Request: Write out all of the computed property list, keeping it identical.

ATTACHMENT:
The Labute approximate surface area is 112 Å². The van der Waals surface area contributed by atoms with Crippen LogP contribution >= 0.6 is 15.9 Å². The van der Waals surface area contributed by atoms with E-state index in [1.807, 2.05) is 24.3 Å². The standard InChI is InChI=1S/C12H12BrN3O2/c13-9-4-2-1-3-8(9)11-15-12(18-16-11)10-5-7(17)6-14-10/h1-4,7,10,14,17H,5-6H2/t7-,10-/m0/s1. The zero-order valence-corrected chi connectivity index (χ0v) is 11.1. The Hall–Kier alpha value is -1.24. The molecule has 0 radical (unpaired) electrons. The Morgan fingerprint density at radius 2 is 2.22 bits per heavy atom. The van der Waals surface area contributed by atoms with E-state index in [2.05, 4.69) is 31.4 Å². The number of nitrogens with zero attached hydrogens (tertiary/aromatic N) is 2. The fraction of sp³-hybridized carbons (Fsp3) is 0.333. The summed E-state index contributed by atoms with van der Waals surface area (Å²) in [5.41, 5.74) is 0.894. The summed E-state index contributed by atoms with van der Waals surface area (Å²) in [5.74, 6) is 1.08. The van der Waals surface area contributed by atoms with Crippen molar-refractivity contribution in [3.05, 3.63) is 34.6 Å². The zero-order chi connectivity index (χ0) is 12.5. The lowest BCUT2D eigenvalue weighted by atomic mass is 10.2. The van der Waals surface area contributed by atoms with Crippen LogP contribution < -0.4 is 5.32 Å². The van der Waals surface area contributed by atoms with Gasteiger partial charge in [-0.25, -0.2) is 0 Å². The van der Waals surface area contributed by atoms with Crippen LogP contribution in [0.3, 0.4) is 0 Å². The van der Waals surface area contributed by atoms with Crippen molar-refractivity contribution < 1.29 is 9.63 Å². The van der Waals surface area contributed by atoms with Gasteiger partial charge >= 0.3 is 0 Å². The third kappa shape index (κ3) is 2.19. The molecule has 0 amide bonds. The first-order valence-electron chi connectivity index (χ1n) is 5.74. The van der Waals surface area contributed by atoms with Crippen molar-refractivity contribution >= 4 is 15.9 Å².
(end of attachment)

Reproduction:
The Labute approximate surface area is 112 Å². The van der Waals surface area contributed by atoms with Crippen LogP contribution >= 0.6 is 15.9 Å². The van der Waals surface area contributed by atoms with E-state index in [1.807, 2.05) is 24.3 Å². The standard InChI is InChI=1S/C12H12BrN3O2/c13-9-4-2-1-3-8(9)11-15-12(18-16-11)10-5-7(17)6-14-10/h1-4,7,10,14,17H,5-6H2/t7-,10-/m0/s1. The zero-order valence-corrected chi connectivity index (χ0v) is 11.1. The Hall–Kier alpha value is -1.24. The molecule has 0 radical (unpaired) electrons. The Morgan fingerprint density at radius 2 is 2.22 bits per heavy atom. The van der Waals surface area contributed by atoms with E-state index in [2.05, 4.69) is 31.4 Å². The number of nitrogens with zero attached hydrogens (tertiary/aromatic N) is 2. The fraction of sp³-hybridized carbons (Fsp3) is 0.333. The summed E-state index contributed by atoms with van der Waals surface area (Å²) in [5.41, 5.74) is 0.894. The summed E-state index contributed by atoms with van der Waals surface area (Å²) in [5.74, 6) is 1.08. The van der Waals surface area contributed by atoms with Crippen molar-refractivity contribution in [3.05, 3.63) is 34.6 Å². The zero-order chi connectivity index (χ0) is 12.5. The lowest BCUT2D eigenvalue weighted by atomic mass is 10.2. The van der Waals surface area contributed by atoms with Crippen LogP contribution < -0.4 is 5.32 Å². The van der Waals surface area contributed by atoms with Gasteiger partial charge in [-0.25, -0.2) is 0 Å². The van der Waals surface area contributed by atoms with Crippen LogP contribution in [0.3, 0.4) is 0 Å². The van der Waals surface area contributed by atoms with Crippen molar-refractivity contribution < 1.29 is 9.63 Å². The van der Waals surface area contributed by atoms with Gasteiger partial charge >= 0.3 is 0 Å². The third kappa shape index (κ3) is 2.19. The molecule has 0 amide bonds. The first-order valence-electron chi connectivity index (χ1n) is 5.74. The van der Waals surface area contributed by atoms with Crippen molar-refractivity contribution >= 4 is 15.9 Å².